Singing While The World Burns

Singing While The World Burns

Last month was our twelfth wedding anniversary. I would have posted about it, but it was a difficult week. He had just finished radiation, just started new chemotherapy, and we had begun to have overnight nursing care come so I could sleep. We were approaching the last days of school.

I wanted to write about how much I love this man. How much I appreciate him. How kind and how good and how damn noble he is. How self-sacrificing. How humble. How sweet. How loving. How strong. If there has ever been a better man than my husband, I never met him.

Only, there isn’t a lot of romance in a quarantined, convalescent celebration. We watched a few movies, drank a bottle of champagne, and reminisced about old times. We held hands and joked and kissed, and the world outside continued its unending campaign of chaos. We both ordered each other presents that didn’t arrive. We ate brunch foods until we nearly exploded.

I’ll write about our anniversary in a few weeks, when he’s well enough to celebrate properly, I thought.

That was May 23rd. On May 25th, George Floyd was murdered in Minneapolis. And my home, full of Twin City suburbanites, was plunged into new levels of anxiety. I couldn’t write about my husband then, as the protests spread, as white supremacist rioters destabilized and antagonized, as my friends were brutalized by police in Chicago and New York and Seattle.

I wasn’t going to post anything.

Only so much has happened.

The oddly comforting thing about going through this kind of personal trauma while the world is collapsing into disaster after disaster is that everyone is in the same emotional state as you. During Mike’s previous bouts with brain surgery, I’ve felt that I’m standing alone. Can’t you see the world is on fire? I would silently ask, as people went about their days normally, unaffected, unharmed, and unconcerned.

Not now. As Mike’s condition has gotten more and more complicated, so too has the rest of the country.

Since our anniversary COVID-19 cases have spiked dramatically. Protests have established and maintained in every state. Trump had clergy gassed for a photo-op. J.K. Rowling doubled-down on transphobia. Obama delivered a commencement address. There were murder hornets for a hot minute. A spread of five asteroids barrelled towards the earth.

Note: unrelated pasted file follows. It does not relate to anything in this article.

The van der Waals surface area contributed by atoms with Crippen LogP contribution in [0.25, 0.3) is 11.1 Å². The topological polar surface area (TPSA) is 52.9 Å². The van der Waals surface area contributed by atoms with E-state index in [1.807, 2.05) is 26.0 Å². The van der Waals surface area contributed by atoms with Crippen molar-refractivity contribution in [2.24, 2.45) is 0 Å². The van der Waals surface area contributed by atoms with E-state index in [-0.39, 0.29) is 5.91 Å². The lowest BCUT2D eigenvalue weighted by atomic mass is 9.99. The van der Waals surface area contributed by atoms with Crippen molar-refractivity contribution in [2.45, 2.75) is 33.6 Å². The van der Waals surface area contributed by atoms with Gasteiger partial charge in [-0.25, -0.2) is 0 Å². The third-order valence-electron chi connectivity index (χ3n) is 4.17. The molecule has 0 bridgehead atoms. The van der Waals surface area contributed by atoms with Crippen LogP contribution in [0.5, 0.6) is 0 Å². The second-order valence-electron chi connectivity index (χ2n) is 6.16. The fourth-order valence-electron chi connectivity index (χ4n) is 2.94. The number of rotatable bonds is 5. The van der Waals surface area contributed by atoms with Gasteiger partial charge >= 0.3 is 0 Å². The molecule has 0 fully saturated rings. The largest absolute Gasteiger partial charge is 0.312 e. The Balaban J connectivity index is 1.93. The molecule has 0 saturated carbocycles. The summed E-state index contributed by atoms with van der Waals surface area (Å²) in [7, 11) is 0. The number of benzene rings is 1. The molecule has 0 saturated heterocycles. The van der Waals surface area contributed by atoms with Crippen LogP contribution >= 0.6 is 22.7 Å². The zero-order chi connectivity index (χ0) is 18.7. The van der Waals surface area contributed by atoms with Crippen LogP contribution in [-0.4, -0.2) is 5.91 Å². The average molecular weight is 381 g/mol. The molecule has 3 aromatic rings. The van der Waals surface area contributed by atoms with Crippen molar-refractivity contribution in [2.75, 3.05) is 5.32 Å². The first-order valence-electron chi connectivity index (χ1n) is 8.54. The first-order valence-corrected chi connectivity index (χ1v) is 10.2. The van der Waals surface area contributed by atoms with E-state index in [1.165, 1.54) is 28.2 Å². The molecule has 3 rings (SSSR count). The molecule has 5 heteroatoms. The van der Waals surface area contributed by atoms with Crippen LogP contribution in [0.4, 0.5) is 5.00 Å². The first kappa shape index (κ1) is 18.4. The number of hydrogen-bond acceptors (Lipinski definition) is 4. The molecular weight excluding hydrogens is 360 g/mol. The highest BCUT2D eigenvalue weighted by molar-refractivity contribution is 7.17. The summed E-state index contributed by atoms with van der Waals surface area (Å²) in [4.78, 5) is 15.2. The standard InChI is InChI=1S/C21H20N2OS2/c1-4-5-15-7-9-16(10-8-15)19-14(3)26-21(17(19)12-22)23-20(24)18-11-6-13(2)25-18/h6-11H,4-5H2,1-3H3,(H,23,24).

But in our house, different chaos has reigned. Last week Mike had his fifth brain surgery, without pomp or circumstance or significant warning. I drove him to the hospital through police barricades, past military police vehicles, through the secret underground of downtown Chicago. I spent two days kettled in downtown while police rounded up anyone “not supposed to be here.” Mike’s doctors wrote me a note to hand to military police in case I was picked up, explaining that I was needed at the hospital, essential.

And this week, after beginning to make a comeback from his brain surgery and the symptoms that led to it, his pulmonary embolism from March grew and threw a clot. And now here we are, in the hospital again.

There are windows boarded up in the buildings around the hospital. Grocery stores restocking. And there are people without masks wandering around as though COVID-19 is gone. And there are people in masks keeping their distance from everyone else.

It’s as though the hospital is a singularity, warping time in waves around it, and all the possible timelines that could have been are, all at once, now. It feels like the epicenter of an apocalypse, but I don’t know which one it will be.

Will it burn? Will it be overrun by the sick and dying? Will another storm blow it away? Will a meteor fall from the sky and obliterate everything around it?

Since Mike first got sick, I have been saying the same thing. None of us know when we will die, although we all know we will. The only difference between loving somebody with a terminal disease and loving somebody without is that you know. You know they will die, and it’s a thing we usually try so hard to ignore.

People all over the country, all over the world, are opening their eyes to a day where somebody they love may die. From COVID-19. From police brutality. From murder hornets. Every day, today could be the day that the dying starts in earnest.

This has been my life for almost thirteen years, and I have loved my life. I have spent those thirteen years with the best man. With the best love. With near-constant happiness, and joy, and pride, and delight, and ecstacies of the heart, body, soul, and mind. I have had the most incredible life. This was not our best anniversary. This is not our best year. This is probably one of the top three worst weeks of Mike’s life. It’s definitely in my top five. But when we spent seven hours in the ER, waiting and waiting and waiting on pain management for some of the worst pain Mike had ever experienced, when nothing could touch it and he couldn’t breathe and he was scared and I was being calm and taking charge of his care, I could sing to him. I could sing him every song from our wedding mix, the favor we gave all our wedding guests, to make him smile and laugh and sing along no matter how much it hurt, and keep his O2 saturation high enough to be safe.

Mike is stable, his clots aren’t going anywhere right now. He’s on blood thinners and they’re managing his pain, but he’s not coming home in the next few days. I don’t know how long Mike has in the hospital. I don’t know how long Mike is going to live. I don’t know how long any of us will live. But I am here, loving him, as is almost the only thing I can do.

Almost. I can also sing love songs.



Fury: Women’s Lived Experiences in the Trump Era is out now!



You can read more about love and illness here: How Love Lasts Forever When the Great Lakes Can’t

Read my most recent post here: Ghosts

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